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The Art of the Careful Review

steampunk-glass-blue-dragon-Favim.com-466345There are few things more satisfying, as a writer, than having someone read your work and enjoy it. But one of those things is having someone read your work, and take the time to analyse it, pick it apart, and articulate specific things that struck them about the story. This analysis doesn’t have to be overwhelmingly positive — although, of course, it’s a joy when it is! — but seeing that someone has taken the time to write about what you’ve written? Well, that’s a real buzz.

So I was completely stoked to see the analysis that Charlotte Ashley did of my story ‘The Coronation Bout’ (Electric Velocipede, Issue 27) — along with ‘Whale Woman Watches’ by Vicki Saunders and ‘The Correspondence Between the Governess and the Attic’ by Siobhan Carroll — over at Chizine.com. I’m always reluctant to say that a reviewer or reader “gets it” when they read any of my work — what’s important, as far as I’m concerned, is that they “get something” — that something in the piece resonates with them. What I intended doesn’t matter as much as what they see while reading it — and what Charlotte saw was fascinating.

She calls the story “a refreshing blast into an extremely weird agrarian future where there is absolutely no hand-wringing about acceptance or belonging or the condition of women. The dust has settled here, and the women are on top.

Which woman will end up on top is the focus of the story. Regina, our hero, is the firstborn daughter of Claude, the town Chanticleer, and she has every intention of wearing her mother’s crown when she is finally gone. Reg is a competent, pragmatic leader, but her twin sister Nettie has the looks and the charm, and her own designs on the crown. Throw in Claude’s refusal to die, and we have a three-way pitched battle for control of the town.” Read the rest of her analysis over here.

Then, yesterday, Alex Pierce (she of the excellent reviews and of Hugo-nominated Galactic Suburbia fame) posted a most wonderful, lengthy reading of Midnight and Moonshine that made me smile, and smile wider, and then even wider. How could it not, when it begins like this:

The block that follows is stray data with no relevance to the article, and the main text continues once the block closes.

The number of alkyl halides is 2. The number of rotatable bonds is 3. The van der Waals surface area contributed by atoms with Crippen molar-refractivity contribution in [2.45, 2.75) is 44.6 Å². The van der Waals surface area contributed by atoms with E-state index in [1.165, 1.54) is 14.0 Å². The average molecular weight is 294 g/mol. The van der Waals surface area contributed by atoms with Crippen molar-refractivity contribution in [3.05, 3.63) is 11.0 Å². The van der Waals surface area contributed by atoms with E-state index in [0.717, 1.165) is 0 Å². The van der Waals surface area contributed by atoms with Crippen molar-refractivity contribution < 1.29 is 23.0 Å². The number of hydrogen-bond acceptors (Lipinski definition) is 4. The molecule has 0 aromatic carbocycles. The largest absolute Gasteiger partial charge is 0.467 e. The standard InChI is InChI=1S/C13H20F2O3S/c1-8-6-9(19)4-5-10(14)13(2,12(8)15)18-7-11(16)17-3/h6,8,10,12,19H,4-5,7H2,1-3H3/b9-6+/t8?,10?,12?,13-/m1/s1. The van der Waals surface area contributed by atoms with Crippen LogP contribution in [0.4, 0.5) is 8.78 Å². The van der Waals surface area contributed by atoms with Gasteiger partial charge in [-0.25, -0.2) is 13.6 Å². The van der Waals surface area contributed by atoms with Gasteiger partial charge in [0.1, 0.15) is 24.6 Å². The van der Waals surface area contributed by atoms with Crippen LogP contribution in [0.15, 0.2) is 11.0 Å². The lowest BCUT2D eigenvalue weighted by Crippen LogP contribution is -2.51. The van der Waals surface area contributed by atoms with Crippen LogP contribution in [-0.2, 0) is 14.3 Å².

This book. Oh, this book.

It took me a few months to read this collection, this mosaic novel. This is no reflection on the quality of the book. Well, actually it is, but not the way you might think. See, I’d read a story, and then I’d be forced to close the book, sigh, and stare into space in order to wallow in the beauty of the prose. And then I’d have to go read something else, because (like with me and Gwyneth Jones’ Bold as Love series) sometimes too much beauty is painful and you need a break.

First off, look at that cover. Is she not glorious? are the colours not soothing and enticing? Created by the awesome Kathleen Jennings (who chronicles the saga of its production on her blog), I would absolutely have this on my wall. LOVE.

Angela Slatter and Lisa L Hannett created the contents. Writers who collaborate are even more of a mystery to me than authors who work alone, and to produce this sort of magic has to be just that – occult somehow. And they haven’t been content to just a straightforward story. Instead, as suggested above, this could be seen as a collection or a mosaic novel. A collection because it is made up of short stories that can basically stand by themselves. You could take one and put it in an anthology and it would still work ok. However – and here’s a metaphor I’m very pleased with – that’s like taking a candle out of a chandelier. Yes, it still sheds light. But when you put it with its fellow candles and they’re ringed with crystal, the whole effect is so much more just a few candles in one place…

This metaphor of the chandelier is so incredibly apt — and smart! — I’m going to be hard pressed to think of mosaic novels in any other way from now on. Thank you, Random Alex, for the wonderful review — which you can read in full over here — and for the candles and chandelier!

**A larger version of the image in this post can be found here.

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